The current pandemic is a classic example. It’s a new virus that apparently hopped from wild bats to us. Yes, that seems to have occurred first in China, but there are implications here, too.
“Many of the root causes of climate change also increase the risk of pandemics,” the Harvard experts say.“Deforestation which occurs mostly for agricultural purposes, is the largest cause of habitat loss worldwide.
“Loss of habitat forces animals to migrate and potentially contact other animals or people and share germs.”
What’s that got to do with us in BC? Well, we’re pretty good at stripping habitat, clearcutting watersheds, flooding entire valley systems, and encouraging urban sprawl. Instead of in-fill and vertical development in a contained urban footprint, we spend billions on highways access to land beyond surburbia and then complain when the displaced deer look for food in our urban gardens.
Mountain caribou, marmots, bats, shrews, sea lions, orcas—more than 70 mammal species in BC—are endangered, threatened or of special concern. Then there are the species and subspecies of birds, insects, reptiles, amphibians and fish, a total of 1,900 at risk of being erased from the province’s collective gene pool even as surviving populations are compressed into shrinking, polluted and fragmented habitat.
When it’s salmon or steelhead or moose at risk, there’s usually a commotion from special interests. If it’s pink sand verbena, badgers or rare butterflies, not so much.
In Canada, a now-25-year-old comparative study found that a square kilometre of forest was cut, stripped or burned every 49 minutes and while BC is home to 6 of Canada’s 11 major forest regions, it’s also the place where up to 2,400 square kilometres of forest a year are logged, 90 percent of it by clearcutting, which is habitat erasure. Those numbers come from the provincial government.
Taken as a whole, the gallery of dwindling habitats and their inhabitants is precisely what the public health experts at Harvard seem to be warning us about when it comes to creating propensities for future pandemics. The last one came out of Wuhan, China. There’s no reason the next couldn’t come out of damaged forest ecosystems anywhere.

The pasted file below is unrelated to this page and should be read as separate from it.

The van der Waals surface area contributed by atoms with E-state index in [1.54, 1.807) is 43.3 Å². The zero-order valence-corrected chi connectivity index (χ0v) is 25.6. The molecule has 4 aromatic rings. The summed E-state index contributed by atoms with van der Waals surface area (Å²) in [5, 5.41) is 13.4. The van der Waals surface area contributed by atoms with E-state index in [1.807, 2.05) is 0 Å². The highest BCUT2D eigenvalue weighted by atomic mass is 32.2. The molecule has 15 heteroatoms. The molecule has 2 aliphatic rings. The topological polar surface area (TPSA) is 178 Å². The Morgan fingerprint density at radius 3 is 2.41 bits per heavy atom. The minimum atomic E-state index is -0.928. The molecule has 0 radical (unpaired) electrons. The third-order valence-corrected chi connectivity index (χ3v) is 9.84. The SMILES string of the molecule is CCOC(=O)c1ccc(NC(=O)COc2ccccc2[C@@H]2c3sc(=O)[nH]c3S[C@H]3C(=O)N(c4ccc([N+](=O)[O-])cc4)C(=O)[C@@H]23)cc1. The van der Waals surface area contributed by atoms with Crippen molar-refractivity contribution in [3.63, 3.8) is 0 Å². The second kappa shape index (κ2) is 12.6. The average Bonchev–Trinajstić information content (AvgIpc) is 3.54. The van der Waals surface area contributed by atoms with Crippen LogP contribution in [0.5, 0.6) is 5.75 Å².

When climate change really starts to bite—and it’s nipping at our heels already as the weeks of wildfire smoke that choked Victoria’s capital region so densely last summer should surely instruct us—the coming costs, casualties and inconvenience are going to make the upheavals of the 2020 pandemic look like the good old days.
Consider that if a $16 trillion bill for failing to prepare mitigation strategies for a viral pandemic seems onerous, what will a $530 trillion bill for failing to adequately address global warming seem? That’s the cost estimated as a worst case scenario by research published in 2017 by James Hansen, former director of NASA’s Goddard Institute for Space Studies.
More conservative estimates of the coming costs of failing to act aggressively to mitigate global warming are scarcely more reassuring.
Citi, one of the world’s leading financial institutions, calculated recently that continuing on the present course could see costs of $72 trillion over the next 30 years. And it warns investors that perhaps $100 trillion in fossil fuel and other assets could simply be stranded by climate change should the public insist on a robust response to address global warming.
Amplifying that, Andrew Winston, writing in the Harvard Business Review, notes the financial implications of climate change for ordinary folk.
A recently graduated teacher in her mid-20s who is prudently contributing to a pension plan will expect a payout in 50 years, he points out.
But if things continue as they have, she’ll be expecting returns on investments that may well be liabilities rather than income-generating assets—Alberta’s oil sands, for example—or real estate investments in what are now prime residential, commercial or agricultural properties that may be sharply devalued or made worthless by rising sea level, increased exposure to hurricanes and tornadoes, or exposure to drought or increased seasonal flooding.
In fact, as another recent piece of investigative reporting for National Public Radio in the US points out, most of us currently invest in real estate with blissful ignorance of the looming risks from wildfire, floods, drought or sea level rise because it’s not in the interests of developers, sellers or regulators to disclose them.
That report found that many millions of people have their life savings tied up in property that’s at increasing risk from climate-driven natural disaster. In the US, for example, easily extrapolated to Vancouver Island, 15 million residential and commercial properties are at significant risk from climate change flooding and another 4.5 million homes from wildfire.